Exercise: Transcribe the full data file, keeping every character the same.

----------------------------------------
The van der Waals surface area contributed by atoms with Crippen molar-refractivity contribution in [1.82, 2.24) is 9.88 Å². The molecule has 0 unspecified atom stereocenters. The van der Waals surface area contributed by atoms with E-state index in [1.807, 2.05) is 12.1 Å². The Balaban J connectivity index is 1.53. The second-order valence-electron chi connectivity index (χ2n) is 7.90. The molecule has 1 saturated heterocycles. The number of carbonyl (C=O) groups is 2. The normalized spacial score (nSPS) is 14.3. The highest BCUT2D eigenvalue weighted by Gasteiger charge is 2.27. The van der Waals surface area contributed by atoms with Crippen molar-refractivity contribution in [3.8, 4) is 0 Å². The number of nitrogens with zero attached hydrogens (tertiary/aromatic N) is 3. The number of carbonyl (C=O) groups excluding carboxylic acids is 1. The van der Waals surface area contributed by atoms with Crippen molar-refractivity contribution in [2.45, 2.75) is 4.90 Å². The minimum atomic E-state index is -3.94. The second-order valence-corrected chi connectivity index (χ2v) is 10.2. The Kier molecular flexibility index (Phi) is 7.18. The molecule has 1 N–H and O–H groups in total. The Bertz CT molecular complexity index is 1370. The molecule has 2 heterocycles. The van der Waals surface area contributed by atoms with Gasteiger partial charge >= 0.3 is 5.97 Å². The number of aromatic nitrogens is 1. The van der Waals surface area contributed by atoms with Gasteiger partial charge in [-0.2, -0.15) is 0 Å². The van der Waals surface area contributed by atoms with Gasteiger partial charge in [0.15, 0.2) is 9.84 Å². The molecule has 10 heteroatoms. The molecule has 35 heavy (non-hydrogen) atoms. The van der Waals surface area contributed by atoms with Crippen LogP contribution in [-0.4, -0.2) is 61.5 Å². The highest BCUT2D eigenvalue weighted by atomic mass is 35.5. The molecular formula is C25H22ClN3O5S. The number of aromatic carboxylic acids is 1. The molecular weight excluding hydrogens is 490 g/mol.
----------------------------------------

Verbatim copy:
The van der Waals surface area contributed by atoms with Crippen molar-refractivity contribution in [1.82, 2.24) is 9.88 Å². The molecule has 0 unspecified atom stereocenters. The van der Waals surface area contributed by atoms with E-state index in [1.807, 2.05) is 12.1 Å². The Balaban J connectivity index is 1.53. The second-order valence-electron chi connectivity index (χ2n) is 7.90. The molecule has 1 saturated heterocycles. The number of carbonyl (C=O) groups is 2. The normalized spacial score (nSPS) is 14.3. The highest BCUT2D eigenvalue weighted by Gasteiger charge is 2.27. The van der Waals surface area contributed by atoms with Crippen molar-refractivity contribution in [3.8, 4) is 0 Å². The number of nitrogens with zero attached hydrogens (tertiary/aromatic N) is 3. The number of carbonyl (C=O) groups excluding carboxylic acids is 1. The van der Waals surface area contributed by atoms with Crippen molar-refractivity contribution in [2.45, 2.75) is 4.90 Å². The minimum atomic E-state index is -3.94. The second-order valence-corrected chi connectivity index (χ2v) is 10.2. The Kier molecular flexibility index (Phi) is 7.18. The molecule has 1 N–H and O–H groups in total. The Bertz CT molecular complexity index is 1370. The molecule has 2 heterocycles. The van der Waals surface area contributed by atoms with Gasteiger partial charge >= 0.3 is 5.97 Å². The number of aromatic nitrogens is 1. The van der Waals surface area contributed by atoms with Gasteiger partial charge in [-0.2, -0.15) is 0 Å². The van der Waals surface area contributed by atoms with Gasteiger partial charge in [0.15, 0.2) is 9.84 Å². The molecule has 10 heteroatoms. The molecule has 35 heavy (non-hydrogen) atoms. The van der Waals surface area contributed by atoms with Crippen LogP contribution in [-0.4, -0.2) is 61.5 Å². The highest BCUT2D eigenvalue weighted by atomic mass is 35.5. The molecular formula is C25H22ClN3O5S. The number of aromatic carboxylic acids is 1. The molecular weight excluding hydrogens is 490 g/mol.